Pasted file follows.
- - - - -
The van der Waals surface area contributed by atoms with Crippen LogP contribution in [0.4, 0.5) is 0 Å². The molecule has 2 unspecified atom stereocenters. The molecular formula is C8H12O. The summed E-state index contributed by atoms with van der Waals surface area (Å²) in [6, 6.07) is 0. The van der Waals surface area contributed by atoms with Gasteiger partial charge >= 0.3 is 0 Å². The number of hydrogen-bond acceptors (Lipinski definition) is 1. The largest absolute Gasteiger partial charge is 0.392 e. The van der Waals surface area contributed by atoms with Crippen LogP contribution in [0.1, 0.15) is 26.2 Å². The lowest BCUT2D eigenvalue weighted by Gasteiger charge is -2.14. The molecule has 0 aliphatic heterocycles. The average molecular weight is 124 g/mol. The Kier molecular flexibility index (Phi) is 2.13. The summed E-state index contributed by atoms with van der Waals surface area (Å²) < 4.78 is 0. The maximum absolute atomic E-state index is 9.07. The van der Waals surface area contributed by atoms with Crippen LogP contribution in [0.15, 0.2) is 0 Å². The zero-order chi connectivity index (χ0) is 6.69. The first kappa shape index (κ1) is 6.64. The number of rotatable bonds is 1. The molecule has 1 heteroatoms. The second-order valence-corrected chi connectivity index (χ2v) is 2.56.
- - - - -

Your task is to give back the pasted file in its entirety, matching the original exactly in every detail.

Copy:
The van der Waals surface area contributed by atoms with Crippen LogP contribution in [0.4, 0.5) is 0 Å². The molecule has 2 unspecified atom stereocenters. The molecular formula is C8H12O. The summed E-state index contributed by atoms with van der Waals surface area (Å²) in [6, 6.07) is 0. The van der Waals surface area contributed by atoms with Gasteiger partial charge >= 0.3 is 0 Å². The number of hydrogen-bond acceptors (Lipinski definition) is 1. The largest absolute Gasteiger partial charge is 0.392 e. The van der Waals surface area contributed by atoms with Crippen LogP contribution in [0.1, 0.15) is 26.2 Å². The lowest BCUT2D eigenvalue weighted by Gasteiger charge is -2.14. The molecule has 0 aliphatic heterocycles. The average molecular weight is 124 g/mol. The Kier molecular flexibility index (Phi) is 2.13. The summed E-state index contributed by atoms with van der Waals surface area (Å²) < 4.78 is 0. The maximum absolute atomic E-state index is 9.07. The van der Waals surface area contributed by atoms with Crippen LogP contribution in [0.15, 0.2) is 0 Å². The zero-order chi connectivity index (χ0) is 6.69. The first kappa shape index (κ1) is 6.64. The number of rotatable bonds is 1. The molecule has 1 heteroatoms. The second-order valence-corrected chi connectivity index (χ2v) is 2.56.